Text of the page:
Imprisoned Fraudster Ordered to Pay $29.9 Million

     LAS VEGAS (CN) – Imprisoned Las Vegas fraudster Kyle R. Kimoto must pay $29.9 million for his part in a scheme that defrauded consumers by offering them free money from the government.
     U.S. District Judge Philip M. Pro on Monday ordered Kimoto to pay a final judgment of $29,887,767 for his part in a scheme that offered consumers government grant money for a recurring monthly fee.
     Pro vacated a much smaller penalty tied to a dietary supplement scheme the Federal Trade Commission called the “Acai Total Burn scheme.”
     The final judgment excludes $8,333.48 arising from the acai scheme, which Kimoto successfully asked to be vacated because he was imprisoned before it occurred. Kimoto in 2008 began serving a 29-year sentence after being convicted of 14 counts of conspiracy to commit mail and wire fraud in a scheme that purported to help consumers with bad credit obtain credit cards.
     Monday’s judgment arises from Kimoto’s participation in Grant Connect, a Nevada company that ripped off consumers by promising them “free government or other grant money,” then enrolling them in “multiple programs” that charged recurring fees to credit cards and illegally withdrew money from people’s bank accounts. The FTC sued Grant Connect et al . in July 2009.
     The Acai Total Burn scheme ripped off consumers by making fraudulent claims about the acai berry’s ability to burn fat. Consumers provided credit card information for an allegedly “free 14-day trial offer” but found it nearly impossible to cancel the offer before being charged recurring monthly fees.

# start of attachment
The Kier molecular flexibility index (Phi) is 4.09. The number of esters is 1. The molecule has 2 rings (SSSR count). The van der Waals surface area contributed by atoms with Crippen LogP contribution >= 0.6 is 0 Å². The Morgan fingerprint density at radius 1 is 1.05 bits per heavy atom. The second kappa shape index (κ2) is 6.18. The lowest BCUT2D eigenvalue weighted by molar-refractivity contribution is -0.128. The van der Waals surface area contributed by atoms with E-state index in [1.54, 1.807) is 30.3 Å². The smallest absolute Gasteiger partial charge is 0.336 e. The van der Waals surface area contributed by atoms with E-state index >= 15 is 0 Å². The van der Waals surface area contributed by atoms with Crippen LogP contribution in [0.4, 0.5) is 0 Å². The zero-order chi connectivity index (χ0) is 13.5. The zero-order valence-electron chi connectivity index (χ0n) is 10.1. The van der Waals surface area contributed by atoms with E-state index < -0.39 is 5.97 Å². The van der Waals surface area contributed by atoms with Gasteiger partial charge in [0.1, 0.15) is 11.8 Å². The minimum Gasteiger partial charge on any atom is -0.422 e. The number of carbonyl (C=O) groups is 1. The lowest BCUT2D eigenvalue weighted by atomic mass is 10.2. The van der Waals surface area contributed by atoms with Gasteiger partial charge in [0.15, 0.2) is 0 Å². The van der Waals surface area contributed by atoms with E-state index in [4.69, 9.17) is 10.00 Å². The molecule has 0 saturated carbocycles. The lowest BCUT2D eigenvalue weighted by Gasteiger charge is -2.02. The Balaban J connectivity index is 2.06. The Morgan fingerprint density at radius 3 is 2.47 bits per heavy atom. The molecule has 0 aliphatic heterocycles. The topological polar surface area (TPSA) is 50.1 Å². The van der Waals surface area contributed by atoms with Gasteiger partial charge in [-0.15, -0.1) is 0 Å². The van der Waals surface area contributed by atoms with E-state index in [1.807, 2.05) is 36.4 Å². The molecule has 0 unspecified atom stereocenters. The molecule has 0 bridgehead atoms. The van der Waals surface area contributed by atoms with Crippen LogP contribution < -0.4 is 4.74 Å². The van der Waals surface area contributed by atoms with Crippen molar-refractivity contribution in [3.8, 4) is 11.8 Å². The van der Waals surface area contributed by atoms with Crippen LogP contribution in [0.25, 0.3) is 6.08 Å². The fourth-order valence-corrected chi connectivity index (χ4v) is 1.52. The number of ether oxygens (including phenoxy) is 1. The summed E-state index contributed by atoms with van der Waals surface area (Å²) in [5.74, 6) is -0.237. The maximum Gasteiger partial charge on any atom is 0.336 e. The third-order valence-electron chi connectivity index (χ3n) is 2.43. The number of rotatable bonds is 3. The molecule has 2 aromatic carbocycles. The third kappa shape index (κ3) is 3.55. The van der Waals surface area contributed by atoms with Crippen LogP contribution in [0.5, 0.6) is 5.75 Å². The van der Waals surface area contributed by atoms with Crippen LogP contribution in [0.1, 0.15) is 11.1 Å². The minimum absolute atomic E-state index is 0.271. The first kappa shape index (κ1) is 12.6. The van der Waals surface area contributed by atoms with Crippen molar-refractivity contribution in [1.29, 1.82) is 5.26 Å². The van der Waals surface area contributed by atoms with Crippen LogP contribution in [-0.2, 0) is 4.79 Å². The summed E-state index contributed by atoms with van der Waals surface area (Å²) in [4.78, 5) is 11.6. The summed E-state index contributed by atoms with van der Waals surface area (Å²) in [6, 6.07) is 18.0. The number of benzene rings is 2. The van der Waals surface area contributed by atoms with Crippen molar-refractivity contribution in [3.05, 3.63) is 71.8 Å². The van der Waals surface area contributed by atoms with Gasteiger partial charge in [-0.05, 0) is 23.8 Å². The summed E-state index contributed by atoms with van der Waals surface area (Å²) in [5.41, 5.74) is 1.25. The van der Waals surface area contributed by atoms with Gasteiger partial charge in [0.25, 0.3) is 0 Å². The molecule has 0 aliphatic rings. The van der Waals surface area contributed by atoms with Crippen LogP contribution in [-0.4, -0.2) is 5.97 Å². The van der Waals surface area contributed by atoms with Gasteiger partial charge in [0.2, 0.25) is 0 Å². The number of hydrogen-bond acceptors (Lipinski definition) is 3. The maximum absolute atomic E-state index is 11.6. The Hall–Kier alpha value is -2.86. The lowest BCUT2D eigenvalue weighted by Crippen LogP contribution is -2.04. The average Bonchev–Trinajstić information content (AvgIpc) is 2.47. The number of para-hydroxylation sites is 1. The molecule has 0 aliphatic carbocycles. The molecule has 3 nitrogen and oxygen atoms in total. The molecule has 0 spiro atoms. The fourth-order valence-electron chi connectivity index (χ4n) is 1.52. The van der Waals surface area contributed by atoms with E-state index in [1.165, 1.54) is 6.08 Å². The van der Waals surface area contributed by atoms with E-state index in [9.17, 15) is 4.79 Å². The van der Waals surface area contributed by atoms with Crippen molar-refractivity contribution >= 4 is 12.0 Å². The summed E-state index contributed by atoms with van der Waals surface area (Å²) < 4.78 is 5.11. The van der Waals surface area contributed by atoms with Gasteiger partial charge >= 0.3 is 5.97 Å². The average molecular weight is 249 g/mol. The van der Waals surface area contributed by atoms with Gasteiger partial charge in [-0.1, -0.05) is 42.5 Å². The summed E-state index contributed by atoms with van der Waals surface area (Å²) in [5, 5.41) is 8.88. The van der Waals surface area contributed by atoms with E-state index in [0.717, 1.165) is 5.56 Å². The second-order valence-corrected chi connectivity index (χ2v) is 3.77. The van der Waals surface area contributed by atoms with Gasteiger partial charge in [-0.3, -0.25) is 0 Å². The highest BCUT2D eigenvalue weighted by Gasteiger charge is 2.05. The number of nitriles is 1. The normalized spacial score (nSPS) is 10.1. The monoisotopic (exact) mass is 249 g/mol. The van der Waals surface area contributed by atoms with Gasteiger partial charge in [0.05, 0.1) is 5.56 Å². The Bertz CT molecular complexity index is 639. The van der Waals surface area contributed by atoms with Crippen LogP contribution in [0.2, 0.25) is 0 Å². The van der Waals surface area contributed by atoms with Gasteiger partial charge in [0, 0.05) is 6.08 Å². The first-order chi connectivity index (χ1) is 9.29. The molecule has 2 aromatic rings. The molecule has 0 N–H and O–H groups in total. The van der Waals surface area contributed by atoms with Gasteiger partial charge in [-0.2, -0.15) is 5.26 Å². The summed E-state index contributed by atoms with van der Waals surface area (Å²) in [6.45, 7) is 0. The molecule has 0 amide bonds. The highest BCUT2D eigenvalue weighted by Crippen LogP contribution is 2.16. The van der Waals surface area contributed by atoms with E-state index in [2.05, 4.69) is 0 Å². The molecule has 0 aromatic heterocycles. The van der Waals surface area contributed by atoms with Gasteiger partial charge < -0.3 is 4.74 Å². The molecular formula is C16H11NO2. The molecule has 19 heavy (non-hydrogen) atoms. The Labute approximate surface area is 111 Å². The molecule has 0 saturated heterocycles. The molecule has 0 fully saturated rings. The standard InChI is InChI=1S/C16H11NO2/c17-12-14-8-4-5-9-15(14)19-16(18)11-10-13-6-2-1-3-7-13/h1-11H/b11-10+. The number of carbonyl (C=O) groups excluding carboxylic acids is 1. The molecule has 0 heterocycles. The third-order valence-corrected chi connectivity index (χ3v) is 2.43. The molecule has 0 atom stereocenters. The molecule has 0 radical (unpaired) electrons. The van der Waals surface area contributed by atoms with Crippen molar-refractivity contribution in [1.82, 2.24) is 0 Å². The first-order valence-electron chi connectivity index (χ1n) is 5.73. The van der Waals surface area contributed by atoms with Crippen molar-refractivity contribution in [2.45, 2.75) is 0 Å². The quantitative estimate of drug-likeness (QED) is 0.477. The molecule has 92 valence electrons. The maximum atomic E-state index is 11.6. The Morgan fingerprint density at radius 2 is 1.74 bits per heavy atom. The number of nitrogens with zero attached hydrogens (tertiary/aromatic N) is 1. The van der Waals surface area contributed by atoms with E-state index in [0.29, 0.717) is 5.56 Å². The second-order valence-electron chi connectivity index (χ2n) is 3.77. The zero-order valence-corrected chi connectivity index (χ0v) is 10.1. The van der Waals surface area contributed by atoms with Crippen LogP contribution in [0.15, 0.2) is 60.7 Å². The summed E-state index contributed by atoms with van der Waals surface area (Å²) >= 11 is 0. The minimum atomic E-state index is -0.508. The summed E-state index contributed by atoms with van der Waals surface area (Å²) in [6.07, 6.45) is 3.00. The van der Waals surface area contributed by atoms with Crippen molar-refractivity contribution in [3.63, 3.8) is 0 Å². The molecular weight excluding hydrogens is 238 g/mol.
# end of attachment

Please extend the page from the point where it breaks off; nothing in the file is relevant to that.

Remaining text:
Both schemes were run by Nevada companies created by Kimoto, one of which, Vertek Group, was placed in his then-wife’s name.
     His ex-wife, Juliette Kimoto, won the 2006 Mrs. Nevada beauty pageant. She settled the FTC case against her by agreeing to pay $90,000 and turn over $220,000 in personal and company assets to the federal government.
     Juliette Kimoto told investigators she was unaware of the company’s fraudulent activities and that an accountant assured her it was a legitimate business run by honest people, DailyFinance reported.
     The 9th Circuit in August upheld the judgment against Kyle Kimoto for his participation in the Grant Connect scheme but ordered the judgment against him amended to remove penalties involving the Acai berry scheme.
     Kimoto’s 29-year prison sentence ranks sixth on Forbes’ list of longest sentences for white-collar criminals. Bernard Madoff is No. 1.

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